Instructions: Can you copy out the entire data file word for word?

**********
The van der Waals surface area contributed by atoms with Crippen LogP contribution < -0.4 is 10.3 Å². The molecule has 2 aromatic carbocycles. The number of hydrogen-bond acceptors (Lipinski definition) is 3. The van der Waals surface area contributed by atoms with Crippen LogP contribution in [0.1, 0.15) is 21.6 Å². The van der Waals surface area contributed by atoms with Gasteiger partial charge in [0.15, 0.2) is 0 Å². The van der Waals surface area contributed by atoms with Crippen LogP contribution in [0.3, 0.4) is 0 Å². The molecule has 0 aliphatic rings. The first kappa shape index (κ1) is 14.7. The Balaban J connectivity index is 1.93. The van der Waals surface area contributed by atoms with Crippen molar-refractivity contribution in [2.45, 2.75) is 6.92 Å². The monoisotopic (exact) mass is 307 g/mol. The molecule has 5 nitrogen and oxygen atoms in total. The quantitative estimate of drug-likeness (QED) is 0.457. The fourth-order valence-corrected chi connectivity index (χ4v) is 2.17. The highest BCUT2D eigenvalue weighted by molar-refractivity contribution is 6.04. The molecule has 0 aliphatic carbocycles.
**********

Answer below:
The van der Waals surface area contributed by atoms with Crippen LogP contribution < -0.4 is 10.3 Å². The molecule has 2 aromatic carbocycles. The number of hydrogen-bond acceptors (Lipinski definition) is 3. The van der Waals surface area contributed by atoms with Crippen LogP contribution in [0.1, 0.15) is 21.6 Å². The van der Waals surface area contributed by atoms with Gasteiger partial charge in [0.15, 0.2) is 0 Å². The van der Waals surface area contributed by atoms with Crippen LogP contribution in [0.3, 0.4) is 0 Å². The molecule has 0 aliphatic rings. The first kappa shape index (κ1) is 14.7. The Balaban J connectivity index is 1.93. The van der Waals surface area contributed by atoms with Crippen molar-refractivity contribution in [2.45, 2.75) is 6.92 Å². The monoisotopic (exact) mass is 307 g/mol. The molecule has 5 nitrogen and oxygen atoms in total. The quantitative estimate of drug-likeness (QED) is 0.457. The fourth-order valence-corrected chi connectivity index (χ4v) is 2.17. The highest BCUT2D eigenvalue weighted by molar-refractivity contribution is 6.04. The molecule has 0 aliphatic carbocycles.